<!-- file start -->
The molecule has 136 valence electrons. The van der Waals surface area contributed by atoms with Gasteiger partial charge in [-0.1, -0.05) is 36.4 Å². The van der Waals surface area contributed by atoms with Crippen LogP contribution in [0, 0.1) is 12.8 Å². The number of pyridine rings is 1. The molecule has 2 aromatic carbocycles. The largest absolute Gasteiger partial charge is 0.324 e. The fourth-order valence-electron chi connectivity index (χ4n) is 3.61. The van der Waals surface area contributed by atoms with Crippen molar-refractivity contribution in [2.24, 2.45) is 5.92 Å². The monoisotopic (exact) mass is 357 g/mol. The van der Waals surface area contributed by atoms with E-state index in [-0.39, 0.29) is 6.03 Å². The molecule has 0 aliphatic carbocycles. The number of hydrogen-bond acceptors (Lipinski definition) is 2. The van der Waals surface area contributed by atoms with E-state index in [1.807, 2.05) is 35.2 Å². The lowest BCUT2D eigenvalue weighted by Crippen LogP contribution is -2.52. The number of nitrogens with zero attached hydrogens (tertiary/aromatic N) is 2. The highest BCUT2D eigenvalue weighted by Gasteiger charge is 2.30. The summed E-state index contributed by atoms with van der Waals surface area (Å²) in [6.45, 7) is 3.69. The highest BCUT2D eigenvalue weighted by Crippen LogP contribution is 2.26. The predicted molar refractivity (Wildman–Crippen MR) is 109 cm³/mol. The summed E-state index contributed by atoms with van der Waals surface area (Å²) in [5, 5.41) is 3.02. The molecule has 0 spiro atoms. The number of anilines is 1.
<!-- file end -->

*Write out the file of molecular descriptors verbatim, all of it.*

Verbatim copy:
The molecule has 136 valence electrons. The van der Waals surface area contributed by atoms with Gasteiger partial charge in [-0.1, -0.05) is 36.4 Å². The van der Waals surface area contributed by atoms with Crippen LogP contribution in [0, 0.1) is 12.8 Å². The number of pyridine rings is 1. The molecule has 2 aromatic carbocycles. The largest absolute Gasteiger partial charge is 0.324 e. The fourth-order valence-electron chi connectivity index (χ4n) is 3.61. The van der Waals surface area contributed by atoms with Crippen molar-refractivity contribution in [2.24, 2.45) is 5.92 Å². The monoisotopic (exact) mass is 357 g/mol. The van der Waals surface area contributed by atoms with E-state index in [-0.39, 0.29) is 6.03 Å². The molecule has 0 aliphatic carbocycles. The number of hydrogen-bond acceptors (Lipinski definition) is 2. The van der Waals surface area contributed by atoms with E-state index in [1.807, 2.05) is 35.2 Å². The lowest BCUT2D eigenvalue weighted by Crippen LogP contribution is -2.52. The number of nitrogens with zero attached hydrogens (tertiary/aromatic N) is 2. The highest BCUT2D eigenvalue weighted by Gasteiger charge is 2.30. The summed E-state index contributed by atoms with van der Waals surface area (Å²) in [6.45, 7) is 3.69. The highest BCUT2D eigenvalue weighted by Crippen LogP contribution is 2.26. The predicted molar refractivity (Wildman–Crippen MR) is 109 cm³/mol. The summed E-state index contributed by atoms with van der Waals surface area (Å²) in [5, 5.41) is 3.02. The molecule has 0 spiro atoms. The number of anilines is 1.